The Swiss slogan electronics before concrete, and related slogans like run trains as fast as necessary, not as fast as possible, is a reminder not to waste money. However, I worry that it can be read as an argument against spending money in general. For many years now, Cap’n Transit has complained that this slogan is used to oppose bad transit like the Gateway Tunnel and if the money is not spent on public transportation then it may be spent on other things. But in reality, the Swiss slogans, all emphasizing cost minimization, must be reconciled with the fact that Switzerland builds a lot of concrete, including extensive regional rail tunneling in Zurich and intercity rail tunneling. Electronics precedes concrete, but does not always substitute for it; it’s better to think of these planning maxims as a way to do more with a fixed amount of money, and not as a way to do the same amount of project with less money.
The extent of tunneling in Switzerland
Here is a list of tunnels built in Switzerland since the 1980s, when its modern program of integrated timetable-infrastructure-rolling stock investment began:
- Zurich S-Bahn, including the 7 km combination of the Hirschengraben and Zürichberg Tunnels for the first S-Bahn trunk starting 1990, and the 5 km Weinberg Tunnel for the second trunk starting 2014.
- Geneva RER, including the CEVA trunk, which has about 8.4 km of tunnel.
- The Mattstetten-Rothrist line between Olten and Bern is 52 km long of which a total of 21 km is in tunnel.
- A few more small intercity projects within the Bahn 2000 plan include tunnels.
This is not a small program. Zurich and Geneva are not large cities, and yet they’ve build regional rail trunk tunnels – and Zurich has built two, the most of any German-speaking country, since Berlin and Hamburg only have one of their trunk lines each in tunnel, the rest running above ground. The Mattstetten-Rothrist line likewise does not run at high speed, topping at 200 km/h, because doing so would raise the cost of rolling stock acquisition without benefiting the national integrated timetable – but it was an extensive undertaking for how small Switzerland is. Per capita, Switzerland has built far more intercity rail tunnels by length than France, and may even be ahead of Germany and Italy – and that’s without taking into account the freight base tunnels.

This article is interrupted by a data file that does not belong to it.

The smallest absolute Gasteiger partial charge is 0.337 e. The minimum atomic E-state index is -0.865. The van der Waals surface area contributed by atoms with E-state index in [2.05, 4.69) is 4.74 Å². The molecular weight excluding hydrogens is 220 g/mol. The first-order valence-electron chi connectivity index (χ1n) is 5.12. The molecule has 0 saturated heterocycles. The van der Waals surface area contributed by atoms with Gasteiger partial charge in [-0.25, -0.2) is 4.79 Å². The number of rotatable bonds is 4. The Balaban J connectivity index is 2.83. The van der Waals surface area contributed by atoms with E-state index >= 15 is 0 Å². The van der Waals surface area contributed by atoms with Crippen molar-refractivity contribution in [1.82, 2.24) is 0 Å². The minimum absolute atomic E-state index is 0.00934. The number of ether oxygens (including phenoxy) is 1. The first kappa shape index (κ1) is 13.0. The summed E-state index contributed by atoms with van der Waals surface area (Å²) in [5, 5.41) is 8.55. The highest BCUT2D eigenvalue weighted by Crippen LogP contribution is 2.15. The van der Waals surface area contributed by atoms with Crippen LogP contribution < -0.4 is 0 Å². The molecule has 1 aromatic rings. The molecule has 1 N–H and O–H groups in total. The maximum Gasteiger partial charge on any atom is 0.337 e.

The issue of passenger experience
It’s best to think of organization-before-electronics-before-concrete as a maxim for optimizing user experience more than anything. The system’s passengers would prefer to avoid having to loiter 20 minutes at every connection; this is why one designs timed transfers, and not any attempt to keep the budget down. The Bahn 2000 investments were made in an environment of limited money, but money is always limited – there’s plenty of austerity at the local level in the US too, it just ends up canceling or curtailing useful projects while bad ones keep going on.
In Europe, Switzerland has the highest modal split for rail measured in passenger-km, 19.3%, as of 2018; in 2019, this amounted to 2,338 km per person. The importance of rail is more than this – commuters who use trains tend to travel by train shorter than commuters who use cars drive, since they make routine errand trips on foot at short distance, so the passenger-km modal split is best viewed as an approximation of the importance of intercity rail. Europe’s #2 and #3 are Austria (12.9%) and the Netherlands (11.2%), and both countries have their own integrated intercity rail networks. One does not get to scratch 20% with a design paradigm that is solely about minimizing costs. Switzerland also has low construction costs, but Spain has even lower construction costs and it wishes it had Switzerland’s intensity of rail usage.
Optimizing organization and electronics…
A country or region whose network is a mesh of lines, like Switzerland or the Netherlands, had better adopt the integrated timed transfer concept, to ensure people can get from anywhere to anywhere without undue waiting for a connecting train and without waiting for many hours for a direct train. This includes organizational reforms in the likely case there are overlapping jurisdictions with separate bus, urban rail, and intercity rail networks. Fares should be integrated so as to be mode-neutral and offer free transfers throughout the system, and schedules should be designed to maximize connectivity.